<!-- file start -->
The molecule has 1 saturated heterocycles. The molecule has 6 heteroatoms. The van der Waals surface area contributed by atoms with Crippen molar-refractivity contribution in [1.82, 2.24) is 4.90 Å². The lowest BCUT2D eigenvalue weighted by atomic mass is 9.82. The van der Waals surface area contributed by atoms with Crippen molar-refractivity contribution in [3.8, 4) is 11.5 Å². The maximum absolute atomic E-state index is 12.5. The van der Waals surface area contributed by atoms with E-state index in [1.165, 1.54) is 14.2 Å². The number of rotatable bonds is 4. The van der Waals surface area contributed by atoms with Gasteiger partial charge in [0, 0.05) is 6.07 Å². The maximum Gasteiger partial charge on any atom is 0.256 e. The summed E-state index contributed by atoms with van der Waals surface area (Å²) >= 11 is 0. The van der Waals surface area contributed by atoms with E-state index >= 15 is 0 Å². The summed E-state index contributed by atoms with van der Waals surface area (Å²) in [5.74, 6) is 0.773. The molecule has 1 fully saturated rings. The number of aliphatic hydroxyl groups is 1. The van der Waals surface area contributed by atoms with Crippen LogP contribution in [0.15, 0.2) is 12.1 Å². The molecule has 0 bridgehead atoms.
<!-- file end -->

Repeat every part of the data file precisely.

The molecule has 1 saturated heterocycles. The molecule has 6 heteroatoms. The van der Waals surface area contributed by atoms with Crippen molar-refractivity contribution in [1.82, 2.24) is 4.90 Å². The lowest BCUT2D eigenvalue weighted by atomic mass is 9.82. The van der Waals surface area contributed by atoms with Crippen molar-refractivity contribution in [3.8, 4) is 11.5 Å². The maximum absolute atomic E-state index is 12.5. The van der Waals surface area contributed by atoms with E-state index in [1.165, 1.54) is 14.2 Å². The number of rotatable bonds is 4. The van der Waals surface area contributed by atoms with Gasteiger partial charge in [0, 0.05) is 6.07 Å². The maximum Gasteiger partial charge on any atom is 0.256 e. The summed E-state index contributed by atoms with van der Waals surface area (Å²) >= 11 is 0. The van der Waals surface area contributed by atoms with E-state index >= 15 is 0 Å². The summed E-state index contributed by atoms with van der Waals surface area (Å²) in [5.74, 6) is 0.773. The molecule has 1 fully saturated rings. The number of aliphatic hydroxyl groups is 1. The van der Waals surface area contributed by atoms with Crippen LogP contribution in [0.15, 0.2) is 12.1 Å². The molecule has 0 bridgehead atoms.